ICYMI: Senator Murray Pushes for Historic Action on Child Care, Community College, and Public Health During Western Washington Stops

ICYMI: Senator Murray Highlights Historic Efforts to Make Child Care Affordable and Accessible at Whatcom Child Care Center – MORE HERE

ICYMI: At Skagit Valley College, Senator Murray Highlights Legislation to Make Community College Tuition Free – MORE HERE

ICYMI: Senator Murray Pushes for Major Federal Investment in Public Health Infrastructure with Seattle Public Health Leaders – MORE HERE

(Washington, D.C.) – Last week, U.S. Senator Patty Murray (D-WA), the Chair of the Senate Health, Education, Labor and Pensions (HELP) Committee held events in Northwest Washington and Seattle to discuss some of the major steps to help working families that she’s leading the fight for in Senate Democrats’ Build Back Better budget package.

Senator Murray has been a longtime leader in Congress on making child care and higher education more affordable, as well as on improving public health for people across Washington state. As the Chair of the Senate HELP Committee she is leading negotiations on bold action to tackle these challenges and more as part of Democrats’ Build Back Better agenda. See below details of the events from last week.

Quality, Affordable Child Care for Working Families

On Tuesday, Senator Murray held a roundtable with providers and parents at the Barkley Early Learning Center in Bellingham to hear about the child care crisis in Whatcom County and Washington state. Murray highlighted her efforts to make child care affordable for working families and to finally establish universal pre-k, both top priorities for President Joe Biden and Senate Democrats as a part of the Build Back Better agenda.

“I believe this is our moment to finally build child care and early learning systems that ensure working families can find and afford child care, workers get the pay they deserve, and children can get a quality early education,” said Senator Murray. “My bill means no working family would pay more than seven percent of their income on child care. We would establish universal pre-k for 3 and 4 year olds, improve the quality and supply of child care for all children, and increase pay for child care workers so they make a living wage. This isn’t just good for working families and for child care workers—it’s a smart investment in our children, our future, and our economy.”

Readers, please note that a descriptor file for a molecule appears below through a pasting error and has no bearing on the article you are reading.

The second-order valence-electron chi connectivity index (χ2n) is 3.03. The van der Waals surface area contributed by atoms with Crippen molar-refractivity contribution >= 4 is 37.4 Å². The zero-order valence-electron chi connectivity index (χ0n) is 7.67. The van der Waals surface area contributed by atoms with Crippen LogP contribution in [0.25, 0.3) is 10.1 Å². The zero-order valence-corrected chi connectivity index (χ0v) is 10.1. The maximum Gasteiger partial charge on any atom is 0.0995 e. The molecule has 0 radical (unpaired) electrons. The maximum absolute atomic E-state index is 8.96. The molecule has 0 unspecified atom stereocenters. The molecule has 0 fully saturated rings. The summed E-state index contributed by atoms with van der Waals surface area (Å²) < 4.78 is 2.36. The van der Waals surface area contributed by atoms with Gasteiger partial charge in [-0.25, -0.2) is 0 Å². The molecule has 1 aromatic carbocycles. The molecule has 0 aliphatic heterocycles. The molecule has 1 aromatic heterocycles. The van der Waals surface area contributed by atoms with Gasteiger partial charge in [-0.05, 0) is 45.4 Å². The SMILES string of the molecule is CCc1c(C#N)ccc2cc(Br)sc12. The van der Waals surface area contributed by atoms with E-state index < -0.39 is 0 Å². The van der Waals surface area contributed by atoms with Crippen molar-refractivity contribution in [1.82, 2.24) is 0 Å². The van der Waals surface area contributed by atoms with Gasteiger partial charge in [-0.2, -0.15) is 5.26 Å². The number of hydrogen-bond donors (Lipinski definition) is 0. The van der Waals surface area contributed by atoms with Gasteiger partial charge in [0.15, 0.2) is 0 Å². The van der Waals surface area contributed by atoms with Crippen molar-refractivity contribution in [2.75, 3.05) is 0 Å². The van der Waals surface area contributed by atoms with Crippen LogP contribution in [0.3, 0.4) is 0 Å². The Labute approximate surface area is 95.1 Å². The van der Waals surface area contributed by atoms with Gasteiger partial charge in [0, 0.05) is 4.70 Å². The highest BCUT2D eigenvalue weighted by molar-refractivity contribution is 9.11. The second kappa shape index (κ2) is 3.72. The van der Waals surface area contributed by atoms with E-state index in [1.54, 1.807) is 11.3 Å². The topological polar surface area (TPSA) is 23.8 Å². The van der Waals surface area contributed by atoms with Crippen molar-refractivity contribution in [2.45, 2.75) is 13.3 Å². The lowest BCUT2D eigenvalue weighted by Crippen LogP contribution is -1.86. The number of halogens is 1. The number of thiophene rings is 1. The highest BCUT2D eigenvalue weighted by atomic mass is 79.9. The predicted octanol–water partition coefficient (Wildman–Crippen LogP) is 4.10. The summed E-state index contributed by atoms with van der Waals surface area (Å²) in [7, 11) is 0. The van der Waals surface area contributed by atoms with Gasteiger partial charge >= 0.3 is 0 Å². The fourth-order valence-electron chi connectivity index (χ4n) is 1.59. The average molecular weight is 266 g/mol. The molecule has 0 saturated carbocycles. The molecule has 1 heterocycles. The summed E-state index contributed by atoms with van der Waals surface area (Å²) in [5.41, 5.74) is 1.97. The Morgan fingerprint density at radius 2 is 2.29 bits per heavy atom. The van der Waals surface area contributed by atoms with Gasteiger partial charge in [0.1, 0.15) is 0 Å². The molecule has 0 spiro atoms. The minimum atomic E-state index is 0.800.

Senator Murray speaks with child care providers and parents at the Barkley Early Learning Center in Bellingham, additional photos available for widespread distribution HERE.

Earlier this year, Senator Murray – a former preschool teacher who has fought for decades to push child care as a top priority in Congress — reintroduced the Child Care for Working Families Act, a comprehensive child care and early learning bill to make child care affordable for working families, expand access to preschool programs for 3- and 4-year olds, improve the quality of care for all children, and increase compensation and provide training for child care workers. The child care provisions of the Senate’s budget reconciliation package are modeled after Murray’s legislation and Murray, as chair of the Senate education committee, will lead Senate Democrats in crafting final details of the Build Back Better agenda’s child care components.

Tuition Free Community College

Also on Tuesday, Senator Murray held a roundtable with students and staff at Skagit Valley College to hear how tuition-free community college would help them and the local community. In her remarks, Senator Murray highlighted her efforts as chair of the Senate education committee to make community college tuition free as a part of the Build Back Better agenda President Biden and Democrats are working to move through Congress.